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4 Benefits a Smart Queuing System Brings to Your Business

by Qtrac

Cafe Owner at Store

A long line of people or a crowded lobby of customers waiting for service in this era of COVID-19 may seem especially like a losing queuing strategy.

However, even before the pandemic, this “traditional” approach to queue management came with its drawbacks, such as:

  • People are directed to stay in a defined space and wait for service. If they leave, they might lose their place in line.
  • Customers have little knowledge of how long their waits might be. A back-and-forth line might give a hint based on the number of people ahead of them, but even then, estimating a time is guesswork.
  • Employees are tasked to manage the queue instead of actually helping and serving customers.
  • Annoyed customers take their frustrations out on staffers, who are increasingly fed up with jobs in which they feel undervalued.[1]

Add in an infectious disease, and you see why a smarter solution is necessary.

Digital queue management systems are providing an answer. Here is a closer look at what a “smart” system can do for your organization.

What Makes a Queue Management System Smart

Technically, a pick-a-number dispenser is a queue management system, but few people would consider that a smart solution. The best digital queuing technologies do more than just give customers a place in line. A truly smart platform enhances the customer and employee experience while reacting and adjusting to the situation at hand. Here are some things that elevate virtual queuing above traditional queuing strategies:

Estimated Wait Times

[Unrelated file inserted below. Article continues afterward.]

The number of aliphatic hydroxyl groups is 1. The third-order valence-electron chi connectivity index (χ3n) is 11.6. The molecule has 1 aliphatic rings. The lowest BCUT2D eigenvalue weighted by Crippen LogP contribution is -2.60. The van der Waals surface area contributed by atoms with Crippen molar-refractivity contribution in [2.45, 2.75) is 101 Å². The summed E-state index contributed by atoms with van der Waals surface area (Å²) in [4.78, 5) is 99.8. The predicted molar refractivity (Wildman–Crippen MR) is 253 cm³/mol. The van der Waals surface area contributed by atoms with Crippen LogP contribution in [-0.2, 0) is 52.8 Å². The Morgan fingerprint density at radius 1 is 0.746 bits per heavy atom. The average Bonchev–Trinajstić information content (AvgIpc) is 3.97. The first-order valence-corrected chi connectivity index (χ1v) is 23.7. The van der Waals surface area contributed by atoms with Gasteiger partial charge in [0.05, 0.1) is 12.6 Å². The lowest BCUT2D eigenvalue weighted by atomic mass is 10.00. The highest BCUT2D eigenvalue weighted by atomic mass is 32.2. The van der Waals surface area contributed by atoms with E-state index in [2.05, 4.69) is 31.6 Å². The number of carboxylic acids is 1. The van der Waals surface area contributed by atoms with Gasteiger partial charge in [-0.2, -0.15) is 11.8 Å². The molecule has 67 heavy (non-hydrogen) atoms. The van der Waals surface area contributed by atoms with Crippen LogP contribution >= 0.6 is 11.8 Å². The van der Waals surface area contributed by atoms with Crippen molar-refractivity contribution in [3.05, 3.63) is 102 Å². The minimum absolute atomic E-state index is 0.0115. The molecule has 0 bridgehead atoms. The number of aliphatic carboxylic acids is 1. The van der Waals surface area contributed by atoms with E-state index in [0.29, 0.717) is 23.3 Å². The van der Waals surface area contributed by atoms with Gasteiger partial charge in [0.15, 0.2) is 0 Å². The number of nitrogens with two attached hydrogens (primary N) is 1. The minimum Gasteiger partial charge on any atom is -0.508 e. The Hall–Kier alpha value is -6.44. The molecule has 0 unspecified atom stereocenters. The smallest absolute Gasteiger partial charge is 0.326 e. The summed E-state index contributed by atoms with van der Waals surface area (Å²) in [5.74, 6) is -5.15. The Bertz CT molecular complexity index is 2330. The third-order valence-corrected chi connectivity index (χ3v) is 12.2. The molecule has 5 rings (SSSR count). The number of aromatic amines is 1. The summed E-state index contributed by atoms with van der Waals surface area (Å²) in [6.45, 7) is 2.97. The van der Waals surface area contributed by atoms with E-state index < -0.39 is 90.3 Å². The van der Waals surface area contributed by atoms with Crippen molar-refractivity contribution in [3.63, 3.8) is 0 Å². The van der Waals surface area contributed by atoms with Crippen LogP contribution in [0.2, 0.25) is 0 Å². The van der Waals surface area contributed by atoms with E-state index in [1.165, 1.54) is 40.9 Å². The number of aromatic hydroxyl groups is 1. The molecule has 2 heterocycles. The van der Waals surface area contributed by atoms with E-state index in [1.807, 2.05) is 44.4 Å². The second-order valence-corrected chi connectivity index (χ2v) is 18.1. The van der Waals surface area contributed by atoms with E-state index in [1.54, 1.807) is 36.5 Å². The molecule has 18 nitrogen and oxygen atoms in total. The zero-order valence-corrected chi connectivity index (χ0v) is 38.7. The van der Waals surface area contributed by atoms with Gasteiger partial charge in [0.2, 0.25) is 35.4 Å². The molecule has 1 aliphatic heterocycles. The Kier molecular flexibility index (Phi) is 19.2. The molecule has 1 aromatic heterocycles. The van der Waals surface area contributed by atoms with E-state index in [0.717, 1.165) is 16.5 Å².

A smart queue management system sends customers alerts about how long they can expect to wait before service. These estimates are based on algorithms, existing and accumulated system data, real-time conditions (e.g., how many people are in line or how many employees are working), and how the organization has configured the software.

do you need a queue management system infographic

Real-Time Staff Alerts

When the virtual queue is getting too long or something out of the ordinary is occurring (e.g., everyone in line for a customer service counter wants to exchange a purchase), the system can alert employees and managers of the situation. Staff can then be shuffled around to handle the rush.

Configurable Notification Workflows

Along the same lines as real-time staff alerts, a smart queue management system can be configured to automatically send notifications to customers when the unexpected happens while they’re waiting in the queue. Messages can range from a request to be patient (with an updated wait time) to an invitation to book an appointment for later to a digital coupon.

Segmented Queues

Technically, a digital queue is just one virtual line, but people might be waiting for different services with different needs and with varying levels of importance to your operation. A smart queue management system can identify, segment, and prioritize customers based on your configuration.

How a Smart Queue Management System Can Benefit Your Organization

To some organizations, virtual queuing may sound modern and interesting, but they wonder if it will produce benefits that lead to a significant return on their investment. With a smart queue management system, the benefits don’t disappoint. Here are four of these key advantages:

1. Improved Efficiency

A smart queue management system turns what is often an inefficient waiting process into a streamlined, nearly self-operating experience. Segmented queuing logically prioritizes customers as needed, and real-time alerts ensure that unexpected delays can be identified and addressed quickly.

However, the efficiency gained is much broader than that. Consider: